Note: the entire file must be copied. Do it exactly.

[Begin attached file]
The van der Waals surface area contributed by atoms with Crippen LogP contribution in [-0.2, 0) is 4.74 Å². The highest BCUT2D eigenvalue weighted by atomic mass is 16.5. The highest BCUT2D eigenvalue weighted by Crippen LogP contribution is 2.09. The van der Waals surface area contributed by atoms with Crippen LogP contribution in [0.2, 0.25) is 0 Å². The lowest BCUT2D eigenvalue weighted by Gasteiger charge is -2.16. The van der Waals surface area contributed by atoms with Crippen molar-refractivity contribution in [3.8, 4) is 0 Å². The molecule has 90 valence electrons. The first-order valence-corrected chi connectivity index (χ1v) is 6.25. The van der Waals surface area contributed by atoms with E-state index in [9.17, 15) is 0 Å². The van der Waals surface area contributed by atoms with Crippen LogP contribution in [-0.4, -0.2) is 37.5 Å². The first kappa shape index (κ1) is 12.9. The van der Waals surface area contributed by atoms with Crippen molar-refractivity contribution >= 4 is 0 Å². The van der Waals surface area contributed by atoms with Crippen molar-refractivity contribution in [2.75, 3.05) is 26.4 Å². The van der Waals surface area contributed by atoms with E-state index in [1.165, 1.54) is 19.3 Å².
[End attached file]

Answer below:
The van der Waals surface area contributed by atoms with Crippen LogP contribution in [-0.2, 0) is 4.74 Å². The highest BCUT2D eigenvalue weighted by atomic mass is 16.5. The highest BCUT2D eigenvalue weighted by Crippen LogP contribution is 2.09. The van der Waals surface area contributed by atoms with Crippen LogP contribution in [0.2, 0.25) is 0 Å². The lowest BCUT2D eigenvalue weighted by Gasteiger charge is -2.16. The van der Waals surface area contributed by atoms with Crippen molar-refractivity contribution in [3.8, 4) is 0 Å². The molecule has 90 valence electrons. The first-order valence-corrected chi connectivity index (χ1v) is 6.25. The van der Waals surface area contributed by atoms with E-state index in [9.17, 15) is 0 Å². The van der Waals surface area contributed by atoms with Crippen LogP contribution in [-0.4, -0.2) is 37.5 Å². The first kappa shape index (κ1) is 12.9. The van der Waals surface area contributed by atoms with Crippen molar-refractivity contribution >= 4 is 0 Å². The van der Waals surface area contributed by atoms with Crippen molar-refractivity contribution in [2.75, 3.05) is 26.4 Å². The van der Waals surface area contributed by atoms with E-state index in [1.165, 1.54) is 19.3 Å².